Continuous library catalog card
Laminated composite sheet packaging material
Composite label web and method of using same
ApplicationNo. 11847259 filed on 08/29/2007
US Classes:428/43SHEET, WEB, OR LAYER WEAKENED TO PERMIT SEPARATION THROUGH THICKNESS
ExaminersPrimary: Thomas, Alexander
Attorney, Agent or Firm
Foreign Patent References
International ClassB32B 3/00
DescriptionBACKGROUND OF THE INVENTION
The present invention relates to methods of forming business cards and to the constructions of sheets of blank business cards for passing through laser or ink jet printers or copiers.
A sheet of business cards as known in the prior art is shown in FIG. 1 generally at 100. Sheet 100 is a drawing of the sheet after having passed through a laser or ink jet printer and with the desired indicia shown generally at 104 printedthereon. Sheet 100 was formed with a gridwork of horizontal and vertical microperforation lines 108, 110 extending the full length and width of the sheet. The microperforations are typically more than fly per inch. Although the microperforations arethereby small and close together, when the cards 112, after the printing operation thereon, are separated from one another by tearing along the lines, perfectly clean cuts or edges do not result. Rather, the edges 114 are slightly fuzzy as shown in theenlarged view of FIG. 2. These fuzzy edges 114 give the card 112 a less professional look than clean knife cut edges and in certain uses are unacceptable.
SUMMARY OF THE INVENTION
Directed to remedying the problems of the prior art, disclosed herein is an improved business card sheet assembly. The assembly includes a card stock sheet having two parallel pairs of substantial-cut lines extending the length of the sheet andengaging the sheet at both ends thereof. The substantial-cut lines extend about 90% through the thickness of the sheet from the front towards the back surface. The sheet is then die cut with short (through-cut) lines extending widthwise between thelines of each pair. The substantial-cut and through-cut lines form on the sheet two columns of business card blanks, with paper waste strips at the side (and end) margins and between the columns. The sheet is then passed through a laser or ink jetprinter and the desired indicia printed on each of the blanks. The printed card blanks are separated from one another along the substantial-cut and through-cut lines. The borders or edges of the card are clean, superior to the prior art microperforatedcards.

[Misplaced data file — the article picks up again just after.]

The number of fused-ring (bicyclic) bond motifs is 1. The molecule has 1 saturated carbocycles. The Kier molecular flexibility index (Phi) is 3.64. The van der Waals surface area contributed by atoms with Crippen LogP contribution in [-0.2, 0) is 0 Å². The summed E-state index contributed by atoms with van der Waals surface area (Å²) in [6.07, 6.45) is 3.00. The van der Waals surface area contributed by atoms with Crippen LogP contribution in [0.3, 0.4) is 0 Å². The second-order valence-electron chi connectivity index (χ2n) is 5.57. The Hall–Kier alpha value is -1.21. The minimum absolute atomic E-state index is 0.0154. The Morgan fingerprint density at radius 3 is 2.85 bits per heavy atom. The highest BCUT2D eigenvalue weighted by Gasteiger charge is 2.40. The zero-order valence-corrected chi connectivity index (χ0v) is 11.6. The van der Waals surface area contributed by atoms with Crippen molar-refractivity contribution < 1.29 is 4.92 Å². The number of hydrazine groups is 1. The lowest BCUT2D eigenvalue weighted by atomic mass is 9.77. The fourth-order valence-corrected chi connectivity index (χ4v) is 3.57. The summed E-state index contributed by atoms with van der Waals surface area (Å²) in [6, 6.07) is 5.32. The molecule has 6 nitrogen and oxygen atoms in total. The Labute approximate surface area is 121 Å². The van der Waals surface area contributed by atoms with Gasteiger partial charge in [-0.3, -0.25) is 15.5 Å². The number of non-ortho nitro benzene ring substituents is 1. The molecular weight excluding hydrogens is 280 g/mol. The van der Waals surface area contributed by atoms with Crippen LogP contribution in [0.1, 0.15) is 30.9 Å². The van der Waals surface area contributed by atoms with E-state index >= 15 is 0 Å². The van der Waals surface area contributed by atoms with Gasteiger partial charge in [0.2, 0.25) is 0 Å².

Other objects and advantages of the present invention will become more apparent to those persons having ordinary skill in the art to which the present invention pertains from the foregoing description taken in conjunction with the accompanyingdrawings.
BRIEF DESCRIPTION OF THE DRAWINGS
FIG. 1 is a front view of a sheet of business cards of the prior art, after having been printed, and showing one of them being torn away along its microperforation lines;
FIG. 2 is an enlarged view taken on circle 2 of FIG. 1;
FIG. 3 is a perspective view showing sheet assemblies of the present invention passing through a printer;
FIG. 4 is a front elevational view of one of the sheet assemblies of the present invention after a printing operation thereon;
FIG. 5 is an enlarged view taken on line 5--5 of FIG. 4; and
FIG. 6 is an enlarged view taken on line 6--6 of FIG. 4.
DETAILED DESCRIPTION OF PREFERRED EMBODIMENTS OF THE INVENTION
Referring to FIGS. 3-6 a sheet assembly of the present invention is shown generally at 130. The sheet assembly 130 is shown at the bottom left of FIG. 3 before entering the printer 134 and as it would be purchased by the user (after removal fromits packaging (not shown)). The sheet assembly 130' is shown in the upper right of FIG. 3 and (in isolation) in FIG. 4 after having passed through the printer 134, and with the identifying indicia shown generally at 140 printed thereon. As an example,the indicia 140 can include the individual's name 142, address 144, title 146, company name 148 and company logo 150. It can additionally or alternatively include other information such as telephone and facsimile numbers and/or E-mail addresses asdesired. The printer 134 can be a laser or ink jet printer, or photocopier.